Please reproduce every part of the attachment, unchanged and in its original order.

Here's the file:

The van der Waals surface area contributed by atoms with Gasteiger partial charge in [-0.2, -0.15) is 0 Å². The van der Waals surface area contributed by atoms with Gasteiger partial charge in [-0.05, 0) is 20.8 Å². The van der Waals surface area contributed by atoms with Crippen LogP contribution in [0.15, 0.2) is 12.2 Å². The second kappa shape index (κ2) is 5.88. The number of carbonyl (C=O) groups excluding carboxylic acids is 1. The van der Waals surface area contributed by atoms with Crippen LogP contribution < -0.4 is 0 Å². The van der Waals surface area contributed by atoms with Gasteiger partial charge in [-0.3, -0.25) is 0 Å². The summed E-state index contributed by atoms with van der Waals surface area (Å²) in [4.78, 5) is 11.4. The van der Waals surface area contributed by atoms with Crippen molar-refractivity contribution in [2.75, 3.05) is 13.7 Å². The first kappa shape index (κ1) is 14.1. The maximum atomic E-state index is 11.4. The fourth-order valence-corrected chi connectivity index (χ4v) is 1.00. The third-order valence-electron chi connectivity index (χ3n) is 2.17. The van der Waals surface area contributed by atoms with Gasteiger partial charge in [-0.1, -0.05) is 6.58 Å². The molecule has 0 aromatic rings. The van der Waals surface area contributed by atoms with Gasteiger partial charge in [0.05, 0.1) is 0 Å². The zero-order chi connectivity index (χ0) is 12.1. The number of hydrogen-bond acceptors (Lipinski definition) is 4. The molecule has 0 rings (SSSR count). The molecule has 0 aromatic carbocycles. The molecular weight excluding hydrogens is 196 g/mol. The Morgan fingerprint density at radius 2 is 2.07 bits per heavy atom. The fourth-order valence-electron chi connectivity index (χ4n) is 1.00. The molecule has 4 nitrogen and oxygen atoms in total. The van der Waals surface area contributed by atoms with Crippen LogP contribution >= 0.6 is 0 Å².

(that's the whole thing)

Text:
The van der Waals surface area contributed by atoms with Gasteiger partial charge in [-0.2, -0.15) is 0 Å². The van der Waals surface area contributed by atoms with Gasteiger partial charge in [-0.05, 0) is 20.8 Å². The van der Waals surface area contributed by atoms with Crippen LogP contribution in [0.15, 0.2) is 12.2 Å². The second kappa shape index (κ2) is 5.88. The number of carbonyl (C=O) groups excluding carboxylic acids is 1. The van der Waals surface area contributed by atoms with Crippen LogP contribution < -0.4 is 0 Å². The van der Waals surface area contributed by atoms with Gasteiger partial charge in [-0.3, -0.25) is 0 Å². The summed E-state index contributed by atoms with van der Waals surface area (Å²) in [4.78, 5) is 11.4. The van der Waals surface area contributed by atoms with Crippen molar-refractivity contribution in [2.75, 3.05) is 13.7 Å². The first kappa shape index (κ1) is 14.1. The maximum atomic E-state index is 11.4. The fourth-order valence-corrected chi connectivity index (χ4v) is 1.00. The third-order valence-electron chi connectivity index (χ3n) is 2.17. The van der Waals surface area contributed by atoms with Gasteiger partial charge in [-0.1, -0.05) is 6.58 Å². The molecule has 0 aromatic rings. The van der Waals surface area contributed by atoms with Gasteiger partial charge in [0.05, 0.1) is 0 Å². The zero-order chi connectivity index (χ0) is 12.1. The number of hydrogen-bond acceptors (Lipinski definition) is 4. The molecule has 0 rings (SSSR count). The molecule has 0 aromatic carbocycles. The molecular weight excluding hydrogens is 196 g/mol. The Morgan fingerprint density at radius 2 is 2.07 bits per heavy atom. The fourth-order valence-electron chi connectivity index (χ4n) is 1.00. The molecule has 4 nitrogen and oxygen atoms in total. The van der Waals surface area contributed by atoms with Crippen LogP contribution >= 0.6 is 0 Å².